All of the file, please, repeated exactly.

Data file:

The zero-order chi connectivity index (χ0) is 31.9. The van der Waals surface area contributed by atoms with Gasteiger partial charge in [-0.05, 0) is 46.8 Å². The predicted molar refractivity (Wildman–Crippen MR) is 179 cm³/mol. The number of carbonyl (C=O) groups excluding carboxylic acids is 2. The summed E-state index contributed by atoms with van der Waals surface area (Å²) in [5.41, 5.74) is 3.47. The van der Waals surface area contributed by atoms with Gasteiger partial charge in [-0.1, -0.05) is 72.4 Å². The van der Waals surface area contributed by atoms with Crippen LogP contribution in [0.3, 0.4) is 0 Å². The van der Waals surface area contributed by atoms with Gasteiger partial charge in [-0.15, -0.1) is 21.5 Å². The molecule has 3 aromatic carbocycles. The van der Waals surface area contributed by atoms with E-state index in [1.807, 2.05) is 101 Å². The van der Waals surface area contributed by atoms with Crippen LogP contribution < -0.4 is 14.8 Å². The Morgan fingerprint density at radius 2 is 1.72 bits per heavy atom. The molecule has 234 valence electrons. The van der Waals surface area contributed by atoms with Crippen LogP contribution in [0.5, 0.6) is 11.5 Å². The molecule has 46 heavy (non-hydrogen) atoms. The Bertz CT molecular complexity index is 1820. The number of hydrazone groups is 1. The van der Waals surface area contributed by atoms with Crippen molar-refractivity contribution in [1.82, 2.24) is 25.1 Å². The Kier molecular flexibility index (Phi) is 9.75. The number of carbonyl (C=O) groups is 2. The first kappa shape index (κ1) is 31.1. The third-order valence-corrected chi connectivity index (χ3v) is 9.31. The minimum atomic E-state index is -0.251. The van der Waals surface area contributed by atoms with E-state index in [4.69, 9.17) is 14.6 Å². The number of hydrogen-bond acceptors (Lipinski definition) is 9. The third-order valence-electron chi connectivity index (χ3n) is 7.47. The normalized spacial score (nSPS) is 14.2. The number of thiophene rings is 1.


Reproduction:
The zero-order chi connectivity index (χ0) is 31.9. The van der Waals surface area contributed by atoms with Gasteiger partial charge in [-0.05, 0) is 46.8 Å². The predicted molar refractivity (Wildman–Crippen MR) is 179 cm³/mol. The number of carbonyl (C=O) groups excluding carboxylic acids is 2. The summed E-state index contributed by atoms with van der Waals surface area (Å²) in [5.41, 5.74) is 3.47. The van der Waals surface area contributed by atoms with Gasteiger partial charge in [-0.1, -0.05) is 72.4 Å². The van der Waals surface area contributed by atoms with Crippen LogP contribution in [0.3, 0.4) is 0 Å². The van der Waals surface area contributed by atoms with Gasteiger partial charge in [-0.15, -0.1) is 21.5 Å². The molecule has 3 aromatic carbocycles. The van der Waals surface area contributed by atoms with E-state index in [1.807, 2.05) is 101 Å². The van der Waals surface area contributed by atoms with Crippen LogP contribution < -0.4 is 14.8 Å². The Morgan fingerprint density at radius 2 is 1.72 bits per heavy atom. The molecule has 234 valence electrons. The van der Waals surface area contributed by atoms with Crippen LogP contribution in [0.5, 0.6) is 11.5 Å². The molecule has 46 heavy (non-hydrogen) atoms. The Bertz CT molecular complexity index is 1820. The number of hydrazone groups is 1. The van der Waals surface area contributed by atoms with Crippen molar-refractivity contribution in [1.82, 2.24) is 25.1 Å². The Kier molecular flexibility index (Phi) is 9.75. The number of carbonyl (C=O) groups is 2. The first kappa shape index (κ1) is 31.1. The third-order valence-corrected chi connectivity index (χ3v) is 9.31. The minimum atomic E-state index is -0.251. The van der Waals surface area contributed by atoms with E-state index in [4.69, 9.17) is 14.6 Å². The number of hydrogen-bond acceptors (Lipinski definition) is 9. The third-order valence-electron chi connectivity index (χ3n) is 7.47. The normalized spacial score (nSPS) is 14.2. The number of thiophene rings is 1.